Browse Publications Technical Papers 2018-01-0196

Large-Eddy Simulations of Spray Variability Effects on Flow Variability in a Direct-Injection Spark-Ignition Engine Under Non-Combusting Operating Conditions 2018-01-0196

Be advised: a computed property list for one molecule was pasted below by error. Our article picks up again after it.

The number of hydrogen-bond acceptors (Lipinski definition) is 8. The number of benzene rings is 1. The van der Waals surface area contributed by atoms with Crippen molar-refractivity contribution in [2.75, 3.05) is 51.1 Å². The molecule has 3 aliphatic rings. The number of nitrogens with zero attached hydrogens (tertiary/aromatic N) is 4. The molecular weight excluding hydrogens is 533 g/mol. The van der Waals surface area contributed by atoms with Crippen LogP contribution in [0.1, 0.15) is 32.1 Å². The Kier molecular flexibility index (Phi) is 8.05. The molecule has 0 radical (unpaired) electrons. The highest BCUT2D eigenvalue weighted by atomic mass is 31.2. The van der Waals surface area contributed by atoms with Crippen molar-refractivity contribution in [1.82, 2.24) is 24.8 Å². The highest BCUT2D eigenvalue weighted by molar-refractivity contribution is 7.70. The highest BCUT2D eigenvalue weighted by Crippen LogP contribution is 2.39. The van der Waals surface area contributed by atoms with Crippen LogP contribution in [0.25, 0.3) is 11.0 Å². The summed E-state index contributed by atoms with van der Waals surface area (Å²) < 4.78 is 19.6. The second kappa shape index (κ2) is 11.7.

Large-eddy Simulations (LES) have been carried out to investigate spray variability and its effect on cycle-to-cycle flow variability in a direct-injection spark-ignition (DISI) engine under non-reacting conditions. Initial simulations were performed of an injector in a constant volume spray chamber to validate the simulation spray set-up. Comparisons showed good agreement in global spray measures such as the penetration. Local mixing data and shot-to-shot variability were also compared using Rayleigh-scattering images and probability contours. The simulations were found to reasonably match the local mixing data and shot-to-shot variability using a random-seed perturbation methodology. After validation, the same spray set-up with only minor changes was used to simulate the same injector in an optically accessible DISI engine. Particle Image Velocimetry (PIV) measurements were used to quantify the flow velocity in a horizontal plane intersecting the spark plug gap. The engine was operated in a skip-fired operating mode and comparisons focused on cycles that included fuel injection, but no spark event and therefore no combustion. 105 total LES engine cycles were simulated using a parallel cycle simulation approach and 3 different perturbation methods in an attempt to isolate the effects of shot-to-shot spray variability and the initial turbulent flow field as well as their interaction effects on overall engine CCVs. The experimental mean and standard deviations were reasonably well matched by the simulations, though quantitative comparisons near the injection event during the intake stroke were difficult due to the high uncertainty in the PIV measurements at these crank angles. The 3 simulation perturbation methods resulted in very similar results, though further analysis found the current parallel cycle approach may be limiting the ability of the simulations to isolate the spray and flow effects.


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